Young Adult is written by Diablo Cody, who wrote Juno, and directed by Jason Reitman, whose credits include Thank You For Smoking, Juno and Up in the Air. The film represents a new direction for Cody. Juno was whipsmart and clever, sometimes veering into the Aaron Sorkinland of oh, what I would have liked to have said. Young Adult is much more grounded, and although the protagonist (Charlize Theron) is a prom queen frozen in the time of her glory, Cody does not use her for a series of comebacks and big rhetorical finishes. Which she could have and still have made an entertaining picture. Theron is as she was, returning to her home town to reign once again, and in the process, reclaim her high school sweetheart (Patrick Wilson). But there are no grudges to be fixed or comeuppances to be delivered. The queen is home, but her royalty is largely in her mind, and the kingdom is very ordinary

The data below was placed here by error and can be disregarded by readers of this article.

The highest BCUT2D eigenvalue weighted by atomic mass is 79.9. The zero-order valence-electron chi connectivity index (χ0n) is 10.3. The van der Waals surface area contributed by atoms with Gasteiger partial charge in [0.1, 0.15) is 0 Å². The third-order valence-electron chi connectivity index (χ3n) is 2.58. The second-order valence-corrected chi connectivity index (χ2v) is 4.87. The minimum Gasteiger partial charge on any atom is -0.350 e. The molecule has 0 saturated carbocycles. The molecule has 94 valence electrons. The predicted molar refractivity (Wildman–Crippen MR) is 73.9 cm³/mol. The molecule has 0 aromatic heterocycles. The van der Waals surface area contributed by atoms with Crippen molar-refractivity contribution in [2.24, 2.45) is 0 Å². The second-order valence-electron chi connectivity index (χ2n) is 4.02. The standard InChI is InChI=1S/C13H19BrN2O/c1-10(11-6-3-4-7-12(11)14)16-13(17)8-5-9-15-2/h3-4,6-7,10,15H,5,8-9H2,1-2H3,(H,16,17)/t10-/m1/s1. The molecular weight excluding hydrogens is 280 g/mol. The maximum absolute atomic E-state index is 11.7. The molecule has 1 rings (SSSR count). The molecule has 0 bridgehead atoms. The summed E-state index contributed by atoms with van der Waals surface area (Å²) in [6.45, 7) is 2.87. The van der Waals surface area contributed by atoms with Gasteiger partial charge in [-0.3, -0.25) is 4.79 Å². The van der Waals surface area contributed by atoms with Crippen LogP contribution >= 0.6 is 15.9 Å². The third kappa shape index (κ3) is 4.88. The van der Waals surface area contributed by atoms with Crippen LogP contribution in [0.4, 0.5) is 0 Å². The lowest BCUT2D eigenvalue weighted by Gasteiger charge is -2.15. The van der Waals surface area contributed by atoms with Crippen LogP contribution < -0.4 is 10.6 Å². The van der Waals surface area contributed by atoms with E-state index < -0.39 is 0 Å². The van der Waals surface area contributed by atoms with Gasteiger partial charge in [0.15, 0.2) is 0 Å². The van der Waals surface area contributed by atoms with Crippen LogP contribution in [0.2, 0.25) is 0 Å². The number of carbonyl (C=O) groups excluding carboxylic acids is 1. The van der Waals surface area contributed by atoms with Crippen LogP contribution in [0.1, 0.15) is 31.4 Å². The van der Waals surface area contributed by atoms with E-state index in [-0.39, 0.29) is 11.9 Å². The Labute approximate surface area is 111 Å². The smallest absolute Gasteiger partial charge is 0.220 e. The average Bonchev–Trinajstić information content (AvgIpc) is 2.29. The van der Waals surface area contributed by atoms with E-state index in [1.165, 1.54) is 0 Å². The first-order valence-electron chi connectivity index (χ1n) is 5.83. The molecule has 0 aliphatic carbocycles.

In Reitman’s hands, as always, the film is assured. It is alternately somber (Theron’s life in Minneapolis and her return to her strip mall dotted home town differ mainly in the fact that in the big city, she lives in a high rise, away from the masses) and awkward (the small town does not welcome Theron’s glamour; sports bars do not accommodate slinky and seductive). Theron and Patton Oswalt (as a crippled high school nerd who runs into Theron during her quest) shine, and their interactions truly show Cody’s maturity as a writer.
One scene in particular comes to mind — they are drinking at a bar, and Oswalt sees some guys playing pool and he moans. I immediately figured, here we go. Old high school tormentors. But now he has the queen in his corner. But instead, a guy wheels over in his wheelchair, a cheery and upbeat disabled townie who Oswalt dislikes for being cheery and upbeat.
The film’s weakness is in tone. Theron is not sympathetic enough, so you hope it will be funnier. Yet, by the end of the movie, you appreciate the restraint.